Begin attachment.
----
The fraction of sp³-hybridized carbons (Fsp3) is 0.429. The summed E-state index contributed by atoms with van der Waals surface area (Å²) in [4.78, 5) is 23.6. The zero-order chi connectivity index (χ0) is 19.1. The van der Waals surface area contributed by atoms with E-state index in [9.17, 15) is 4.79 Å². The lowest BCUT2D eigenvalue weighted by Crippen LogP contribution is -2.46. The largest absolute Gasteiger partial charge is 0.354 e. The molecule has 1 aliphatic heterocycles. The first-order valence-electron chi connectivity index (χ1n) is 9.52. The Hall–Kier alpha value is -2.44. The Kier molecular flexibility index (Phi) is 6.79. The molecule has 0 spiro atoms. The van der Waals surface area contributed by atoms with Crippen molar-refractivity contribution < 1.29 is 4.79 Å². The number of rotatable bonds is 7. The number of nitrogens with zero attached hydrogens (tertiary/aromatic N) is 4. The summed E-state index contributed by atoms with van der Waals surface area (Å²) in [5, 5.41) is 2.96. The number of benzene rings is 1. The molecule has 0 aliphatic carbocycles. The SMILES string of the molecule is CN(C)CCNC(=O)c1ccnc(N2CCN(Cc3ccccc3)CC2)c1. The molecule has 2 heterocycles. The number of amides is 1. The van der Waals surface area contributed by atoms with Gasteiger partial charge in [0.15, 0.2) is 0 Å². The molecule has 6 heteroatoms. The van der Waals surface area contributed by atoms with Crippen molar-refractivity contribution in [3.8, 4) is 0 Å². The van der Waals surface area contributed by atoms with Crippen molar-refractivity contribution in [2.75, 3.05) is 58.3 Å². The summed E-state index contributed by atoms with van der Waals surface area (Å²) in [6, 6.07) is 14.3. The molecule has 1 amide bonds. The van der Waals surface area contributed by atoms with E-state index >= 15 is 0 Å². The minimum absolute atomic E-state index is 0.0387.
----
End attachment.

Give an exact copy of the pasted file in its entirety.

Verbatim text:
The fraction of sp³-hybridized carbons (Fsp3) is 0.429. The summed E-state index contributed by atoms with van der Waals surface area (Å²) in [4.78, 5) is 23.6. The zero-order chi connectivity index (χ0) is 19.1. The van der Waals surface area contributed by atoms with E-state index in [9.17, 15) is 4.79 Å². The lowest BCUT2D eigenvalue weighted by Crippen LogP contribution is -2.46. The largest absolute Gasteiger partial charge is 0.354 e. The molecule has 1 aliphatic heterocycles. The first-order valence-electron chi connectivity index (χ1n) is 9.52. The Hall–Kier alpha value is -2.44. The Kier molecular flexibility index (Phi) is 6.79. The molecule has 0 spiro atoms. The van der Waals surface area contributed by atoms with Crippen molar-refractivity contribution < 1.29 is 4.79 Å². The number of rotatable bonds is 7. The number of nitrogens with zero attached hydrogens (tertiary/aromatic N) is 4. The summed E-state index contributed by atoms with van der Waals surface area (Å²) in [5, 5.41) is 2.96. The number of benzene rings is 1. The molecule has 0 aliphatic carbocycles. The SMILES string of the molecule is CN(C)CCNC(=O)c1ccnc(N2CCN(Cc3ccccc3)CC2)c1. The molecule has 2 heterocycles. The number of amides is 1. The van der Waals surface area contributed by atoms with Gasteiger partial charge in [0.15, 0.2) is 0 Å². The molecule has 6 heteroatoms. The van der Waals surface area contributed by atoms with Crippen molar-refractivity contribution in [3.8, 4) is 0 Å². The van der Waals surface area contributed by atoms with Crippen molar-refractivity contribution in [2.75, 3.05) is 58.3 Å². The summed E-state index contributed by atoms with van der Waals surface area (Å²) in [6, 6.07) is 14.3. The molecule has 1 amide bonds. The van der Waals surface area contributed by atoms with E-state index >= 15 is 0 Å². The minimum absolute atomic E-state index is 0.0387.